Oslo says Norwegian people and their economy are being hurt by rising oil and gas prices
Norway has made it clear that it will not bow to Poland’s demands to share growing profits from the oil and gas trade with Warsaw or Kiev.
On Sunday, Polish Prime Minister Mateus Morawicki claimed that Norway would earn an additional € 100 billion ($ 106.9 billion) from energy sales this year due to the conflict in Ukraine and the rise in oil and gas prices due to international sanctions on Russia.
“They should share this extra profit. It’s not normal, it’s unfair. It is a war started by an indirect victim [Russian President Vladimir] Petni” The prime minister stressed that Oslo’s money should be sent to Ukraine, not Poland.
Moravicio also called on the young Poles to shame their Norwegians “Friends” Huge amounts of gas profits online push the country into wealth sharing.
However, Norway’s Deputy Foreign Minister Evin Vad Petersen on Monday questioned Morawei’s account.
He explained that the excess oil and gas revenues go to the country’s pension fund, also known as the oil fund, which was established in 1990 to serve the present and future generations of Norwegians.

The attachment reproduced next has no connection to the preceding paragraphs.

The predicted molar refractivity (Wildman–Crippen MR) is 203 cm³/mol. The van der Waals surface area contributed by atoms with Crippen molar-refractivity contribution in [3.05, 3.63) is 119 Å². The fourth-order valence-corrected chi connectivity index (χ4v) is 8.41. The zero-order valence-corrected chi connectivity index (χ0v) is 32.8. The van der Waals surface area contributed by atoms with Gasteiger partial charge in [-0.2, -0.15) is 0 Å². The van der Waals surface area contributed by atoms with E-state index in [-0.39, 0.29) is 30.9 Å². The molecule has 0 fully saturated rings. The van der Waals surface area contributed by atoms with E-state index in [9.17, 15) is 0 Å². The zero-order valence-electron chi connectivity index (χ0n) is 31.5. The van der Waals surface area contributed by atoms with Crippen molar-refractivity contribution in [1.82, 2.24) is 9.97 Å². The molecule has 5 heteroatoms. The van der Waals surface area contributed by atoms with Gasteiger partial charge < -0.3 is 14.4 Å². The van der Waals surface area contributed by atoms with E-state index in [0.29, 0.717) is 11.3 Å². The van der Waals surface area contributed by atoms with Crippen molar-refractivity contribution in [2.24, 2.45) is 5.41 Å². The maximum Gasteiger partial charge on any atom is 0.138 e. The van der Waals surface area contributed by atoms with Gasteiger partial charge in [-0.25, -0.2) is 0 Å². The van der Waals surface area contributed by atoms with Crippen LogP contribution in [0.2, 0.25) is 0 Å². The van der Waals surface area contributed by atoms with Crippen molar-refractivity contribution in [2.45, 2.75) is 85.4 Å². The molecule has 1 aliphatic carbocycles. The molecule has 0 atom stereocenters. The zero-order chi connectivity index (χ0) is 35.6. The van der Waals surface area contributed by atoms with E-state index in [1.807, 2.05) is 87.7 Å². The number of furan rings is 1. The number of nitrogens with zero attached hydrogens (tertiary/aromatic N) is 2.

“Although the war in Ukraine has increased petroleum revenues, the value of funds has declined,” he said. What Peterson mentioned.
Since the beginning of the year, the pension fund has lost 550 billion Norwegian kroner (about $ 56 billion) due to instability in the stock market, the diplomat said.
“The Norwegian economy and Norwegian consumers are also being hurt by the high prices of electricity and petrol,” he said. He added.
Also on Monday, the Polish government, a strong supporter of Kiev in its dispute with Moscow, announced the cancellation of its natural gas supply agreement with Russia without waiting for its term to expire at the end of 2022.
“After 30 years, it can be said that relations between Poland and Russia in the gas industry have ended,” Piotr Naimsky, the Polish commissioner for strategic energy infrastructure, described the move.
Poland cancels gas supply agreement with Russia
Russian gas giant Gazprom cut off gas supplies to Poland in April after refusing to switch to Ruble payments for Warsaw deliveries. The new rules for so-called “friendly countries” were introduced by Moscow in response to sanctions and the accumulation of Russian foreign assets.
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